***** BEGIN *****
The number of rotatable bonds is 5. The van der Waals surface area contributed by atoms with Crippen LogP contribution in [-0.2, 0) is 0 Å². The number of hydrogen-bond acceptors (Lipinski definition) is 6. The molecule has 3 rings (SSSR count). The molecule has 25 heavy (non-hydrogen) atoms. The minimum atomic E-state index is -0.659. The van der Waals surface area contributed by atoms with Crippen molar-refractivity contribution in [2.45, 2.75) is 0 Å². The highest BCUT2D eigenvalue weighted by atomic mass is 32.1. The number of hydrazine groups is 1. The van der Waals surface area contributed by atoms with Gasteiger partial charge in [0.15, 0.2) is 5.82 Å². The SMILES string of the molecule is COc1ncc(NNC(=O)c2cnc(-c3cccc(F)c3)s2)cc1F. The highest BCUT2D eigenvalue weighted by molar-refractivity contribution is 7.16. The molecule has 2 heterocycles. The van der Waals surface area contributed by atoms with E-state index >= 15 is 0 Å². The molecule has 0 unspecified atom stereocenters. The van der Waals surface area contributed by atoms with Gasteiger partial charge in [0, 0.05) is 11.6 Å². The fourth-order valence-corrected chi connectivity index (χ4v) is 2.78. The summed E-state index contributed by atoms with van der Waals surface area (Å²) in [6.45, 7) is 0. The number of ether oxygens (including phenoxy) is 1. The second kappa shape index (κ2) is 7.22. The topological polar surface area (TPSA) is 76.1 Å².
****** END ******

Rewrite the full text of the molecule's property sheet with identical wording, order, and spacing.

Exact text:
The number of rotatable bonds is 5. The van der Waals surface area contributed by atoms with Crippen LogP contribution in [-0.2, 0) is 0 Å². The number of hydrogen-bond acceptors (Lipinski definition) is 6. The molecule has 3 rings (SSSR count). The molecule has 25 heavy (non-hydrogen) atoms. The minimum atomic E-state index is -0.659. The van der Waals surface area contributed by atoms with Crippen molar-refractivity contribution in [2.45, 2.75) is 0 Å². The highest BCUT2D eigenvalue weighted by atomic mass is 32.1. The number of hydrazine groups is 1. The van der Waals surface area contributed by atoms with Gasteiger partial charge in [0.15, 0.2) is 5.82 Å². The SMILES string of the molecule is COc1ncc(NNC(=O)c2cnc(-c3cccc(F)c3)s2)cc1F. The highest BCUT2D eigenvalue weighted by molar-refractivity contribution is 7.16. The molecule has 2 heterocycles. The van der Waals surface area contributed by atoms with E-state index >= 15 is 0 Å². The molecule has 0 unspecified atom stereocenters. The van der Waals surface area contributed by atoms with Gasteiger partial charge in [0, 0.05) is 11.6 Å². The fourth-order valence-corrected chi connectivity index (χ4v) is 2.78. The summed E-state index contributed by atoms with van der Waals surface area (Å²) in [6.45, 7) is 0. The number of ether oxygens (including phenoxy) is 1. The second kappa shape index (κ2) is 7.22. The topological polar surface area (TPSA) is 76.1 Å².